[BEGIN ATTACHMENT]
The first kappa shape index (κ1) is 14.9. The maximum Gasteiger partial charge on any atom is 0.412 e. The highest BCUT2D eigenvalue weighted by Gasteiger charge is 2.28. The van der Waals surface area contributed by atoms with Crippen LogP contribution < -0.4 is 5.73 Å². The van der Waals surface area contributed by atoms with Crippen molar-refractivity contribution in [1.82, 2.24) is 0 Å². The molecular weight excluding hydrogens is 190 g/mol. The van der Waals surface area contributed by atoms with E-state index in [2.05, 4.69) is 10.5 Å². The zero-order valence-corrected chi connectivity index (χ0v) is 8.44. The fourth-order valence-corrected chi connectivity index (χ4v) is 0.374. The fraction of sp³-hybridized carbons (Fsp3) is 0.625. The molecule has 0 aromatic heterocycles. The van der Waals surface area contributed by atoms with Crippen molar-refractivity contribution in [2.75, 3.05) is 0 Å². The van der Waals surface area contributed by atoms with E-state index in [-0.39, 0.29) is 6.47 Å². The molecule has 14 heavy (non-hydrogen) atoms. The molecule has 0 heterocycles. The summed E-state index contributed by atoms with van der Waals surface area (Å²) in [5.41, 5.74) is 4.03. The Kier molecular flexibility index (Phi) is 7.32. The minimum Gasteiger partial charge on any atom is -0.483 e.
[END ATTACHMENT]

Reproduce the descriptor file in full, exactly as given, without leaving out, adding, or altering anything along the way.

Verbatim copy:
The first kappa shape index (κ1) is 14.9. The maximum Gasteiger partial charge on any atom is 0.412 e. The highest BCUT2D eigenvalue weighted by Gasteiger charge is 2.28. The van der Waals surface area contributed by atoms with Crippen LogP contribution < -0.4 is 5.73 Å². The van der Waals surface area contributed by atoms with Crippen molar-refractivity contribution in [1.82, 2.24) is 0 Å². The molecular weight excluding hydrogens is 190 g/mol. The van der Waals surface area contributed by atoms with E-state index in [2.05, 4.69) is 10.5 Å². The zero-order valence-corrected chi connectivity index (χ0v) is 8.44. The fourth-order valence-corrected chi connectivity index (χ4v) is 0.374. The fraction of sp³-hybridized carbons (Fsp3) is 0.625. The molecule has 0 aromatic heterocycles. The van der Waals surface area contributed by atoms with Crippen molar-refractivity contribution in [2.75, 3.05) is 0 Å². The van der Waals surface area contributed by atoms with E-state index in [-0.39, 0.29) is 6.47 Å². The molecule has 14 heavy (non-hydrogen) atoms. The molecule has 0 heterocycles. The summed E-state index contributed by atoms with van der Waals surface area (Å²) in [5.41, 5.74) is 4.03. The Kier molecular flexibility index (Phi) is 7.32. The minimum Gasteiger partial charge on any atom is -0.483 e.